Why Uber is sending drivers to uni
UBER is working on an ambitious plan to offer free university courses to Aussie drivers as part of a new loyalty scheme being rolled out today.
The multibillion-dollar ride-sharing company will launch its new Uber Pro program in Australia and New Zealand, promising Uber drivers discounted petrol, free coffees, and discounts on tyres, based on their level of service and use of the platform.
But Uber told News Corp that the scheme would be expanded in future to include university courses, similar to offers made to the company's US drivers.
Uber's plans come as the company faces fresh competition in Australia from Asian challengers such as DiDi and Ola, which are promising to pay drivers more.
Uber Australia and New Zealand driver head Lucas Groeneveld said the company devised the loyalty scheme after feedback from its drivers and based around their biggest expenses.
Appearing in the Uber Driver app, Uber Pro will offer all drivers free coffee at Caltex Foodary Express outlets, and discounts on services from H&R Block and QuickBooks.
Drivers will also earn points towards four membership tiers - blue, gold, platinum and diamond - that will unlock further discounts including 12 cents per litre off fuel at 650 Caltex service stations, 20 per cent off Super Cheap Auto, and 10 per cent off tyres at Bridgestone Select.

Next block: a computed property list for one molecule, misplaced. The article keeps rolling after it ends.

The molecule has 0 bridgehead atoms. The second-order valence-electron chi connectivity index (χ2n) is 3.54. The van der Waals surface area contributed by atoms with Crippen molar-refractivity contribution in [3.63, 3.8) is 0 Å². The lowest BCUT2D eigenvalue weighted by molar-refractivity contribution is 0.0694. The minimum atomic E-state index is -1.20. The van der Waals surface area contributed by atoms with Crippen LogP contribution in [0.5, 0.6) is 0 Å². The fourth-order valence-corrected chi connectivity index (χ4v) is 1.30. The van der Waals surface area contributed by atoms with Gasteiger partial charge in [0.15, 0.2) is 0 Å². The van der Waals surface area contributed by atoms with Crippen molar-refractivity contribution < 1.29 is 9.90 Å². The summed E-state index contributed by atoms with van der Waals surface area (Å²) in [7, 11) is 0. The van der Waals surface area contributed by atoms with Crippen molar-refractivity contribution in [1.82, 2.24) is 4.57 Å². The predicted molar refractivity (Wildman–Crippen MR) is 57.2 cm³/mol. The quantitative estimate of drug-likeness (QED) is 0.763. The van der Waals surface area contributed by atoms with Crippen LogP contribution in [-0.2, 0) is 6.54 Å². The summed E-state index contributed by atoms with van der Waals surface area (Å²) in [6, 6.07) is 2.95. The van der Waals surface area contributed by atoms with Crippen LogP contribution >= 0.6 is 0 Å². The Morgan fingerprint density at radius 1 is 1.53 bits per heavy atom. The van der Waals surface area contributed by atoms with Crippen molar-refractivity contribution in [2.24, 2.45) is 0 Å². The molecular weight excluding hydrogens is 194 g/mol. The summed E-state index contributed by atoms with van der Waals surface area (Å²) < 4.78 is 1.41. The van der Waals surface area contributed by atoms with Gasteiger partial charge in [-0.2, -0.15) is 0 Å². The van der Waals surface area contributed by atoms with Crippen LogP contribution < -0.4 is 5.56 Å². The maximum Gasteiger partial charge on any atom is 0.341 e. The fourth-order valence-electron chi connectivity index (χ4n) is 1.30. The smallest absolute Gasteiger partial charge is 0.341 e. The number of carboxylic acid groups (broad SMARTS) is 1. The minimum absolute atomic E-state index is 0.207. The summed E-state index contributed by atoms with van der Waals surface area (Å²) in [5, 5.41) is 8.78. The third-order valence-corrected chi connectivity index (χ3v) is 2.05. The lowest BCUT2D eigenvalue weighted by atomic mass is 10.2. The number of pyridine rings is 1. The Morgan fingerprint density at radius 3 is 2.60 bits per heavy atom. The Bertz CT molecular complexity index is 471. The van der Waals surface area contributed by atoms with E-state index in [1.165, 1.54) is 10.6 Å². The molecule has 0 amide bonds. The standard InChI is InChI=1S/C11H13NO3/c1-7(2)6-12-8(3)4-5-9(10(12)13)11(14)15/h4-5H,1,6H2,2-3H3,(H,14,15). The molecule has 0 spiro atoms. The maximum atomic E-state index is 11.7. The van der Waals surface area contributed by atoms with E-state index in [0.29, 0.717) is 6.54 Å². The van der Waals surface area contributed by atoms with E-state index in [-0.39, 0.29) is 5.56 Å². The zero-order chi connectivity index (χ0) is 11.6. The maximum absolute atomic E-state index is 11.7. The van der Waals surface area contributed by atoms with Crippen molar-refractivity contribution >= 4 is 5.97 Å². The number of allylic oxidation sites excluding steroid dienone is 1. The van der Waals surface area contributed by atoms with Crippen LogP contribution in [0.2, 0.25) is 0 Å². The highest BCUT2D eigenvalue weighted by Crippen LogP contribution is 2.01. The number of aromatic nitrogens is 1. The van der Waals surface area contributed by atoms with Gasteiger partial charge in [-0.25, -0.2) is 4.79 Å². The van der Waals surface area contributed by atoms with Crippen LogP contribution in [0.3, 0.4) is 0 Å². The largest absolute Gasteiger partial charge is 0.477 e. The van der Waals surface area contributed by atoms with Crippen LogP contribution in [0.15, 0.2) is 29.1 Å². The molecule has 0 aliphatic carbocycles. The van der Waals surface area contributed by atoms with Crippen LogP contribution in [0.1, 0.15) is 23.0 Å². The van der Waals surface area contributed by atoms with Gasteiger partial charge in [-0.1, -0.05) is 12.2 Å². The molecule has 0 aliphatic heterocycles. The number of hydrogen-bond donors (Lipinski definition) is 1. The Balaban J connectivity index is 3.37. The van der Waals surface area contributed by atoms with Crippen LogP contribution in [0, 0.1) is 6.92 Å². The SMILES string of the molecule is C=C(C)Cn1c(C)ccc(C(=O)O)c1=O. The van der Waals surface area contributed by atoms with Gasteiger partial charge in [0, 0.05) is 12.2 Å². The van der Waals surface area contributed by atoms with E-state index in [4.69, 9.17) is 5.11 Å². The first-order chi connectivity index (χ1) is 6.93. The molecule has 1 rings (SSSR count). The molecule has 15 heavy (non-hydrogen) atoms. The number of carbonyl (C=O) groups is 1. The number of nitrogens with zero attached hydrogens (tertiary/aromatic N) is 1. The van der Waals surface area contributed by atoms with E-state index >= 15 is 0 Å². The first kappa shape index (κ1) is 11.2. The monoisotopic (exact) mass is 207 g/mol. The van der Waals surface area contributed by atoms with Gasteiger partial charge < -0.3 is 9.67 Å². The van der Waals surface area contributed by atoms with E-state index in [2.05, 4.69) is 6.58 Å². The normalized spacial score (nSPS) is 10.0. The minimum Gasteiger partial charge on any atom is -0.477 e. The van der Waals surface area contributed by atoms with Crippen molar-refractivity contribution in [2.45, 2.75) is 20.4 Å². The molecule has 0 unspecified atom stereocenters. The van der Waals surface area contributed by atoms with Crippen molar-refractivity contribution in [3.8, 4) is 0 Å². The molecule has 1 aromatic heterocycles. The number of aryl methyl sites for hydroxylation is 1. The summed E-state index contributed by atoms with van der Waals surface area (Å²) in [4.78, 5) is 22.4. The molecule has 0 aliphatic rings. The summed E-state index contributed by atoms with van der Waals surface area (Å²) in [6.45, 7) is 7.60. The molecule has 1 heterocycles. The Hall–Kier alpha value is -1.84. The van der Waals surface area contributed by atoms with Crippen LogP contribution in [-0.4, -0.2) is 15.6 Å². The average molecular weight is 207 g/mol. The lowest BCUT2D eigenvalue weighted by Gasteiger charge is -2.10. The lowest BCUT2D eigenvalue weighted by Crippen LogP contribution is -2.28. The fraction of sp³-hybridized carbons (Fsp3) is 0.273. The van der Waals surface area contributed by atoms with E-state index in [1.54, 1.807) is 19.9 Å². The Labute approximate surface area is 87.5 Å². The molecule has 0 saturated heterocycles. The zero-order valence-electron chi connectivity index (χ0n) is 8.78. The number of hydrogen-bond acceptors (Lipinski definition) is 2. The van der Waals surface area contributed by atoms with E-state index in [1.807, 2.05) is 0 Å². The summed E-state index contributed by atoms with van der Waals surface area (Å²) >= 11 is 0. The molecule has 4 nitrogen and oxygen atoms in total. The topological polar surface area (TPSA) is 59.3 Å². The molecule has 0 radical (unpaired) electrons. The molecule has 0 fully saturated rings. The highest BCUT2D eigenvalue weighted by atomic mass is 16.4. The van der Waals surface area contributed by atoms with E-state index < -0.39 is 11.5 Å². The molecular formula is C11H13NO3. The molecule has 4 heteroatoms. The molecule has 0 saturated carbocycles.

But the biggest drawcard of the loyalty scheme - free university courses - would be added later, Mr Groeneveld told News Corp, as the company was currently in negotiations with providers.
"In the US, we have a partnership with Arizona State University that's been really well received," he said.
"We're actively in discussions with a couple of leading universities in Australia to unlock a similar education benefit for our drivers here."
Mr Groeneveld said the university courses would be offered online, and many would focus on growing an Uber driver's business skills.
"A third of our drivers, when we surveyed them, told us they have ambitions to start their own businesses," he said. "All of our drivers have ABNs and are GST-registered, so they're on the right track already.
"Overwhelmingly, drivers tell us that they see education as a key enabler for their growth."
Uber tested a similar scheme for its drivers in the US last November, before rolling it out to 20 further cities this May.
University courses in the US included classes in entrepreneurship and the English language, though drivers could also earn credits towards an undergraduate degree.
The new Uber Pro loyalty program launches just one week after Chinese rival DiDi launched its ride-sharing service in Brisbane, promising to give a larger portion of fares to drivers.
Other local Uber competitors include India's Ola and Shebah, developed in Australia for female passengers.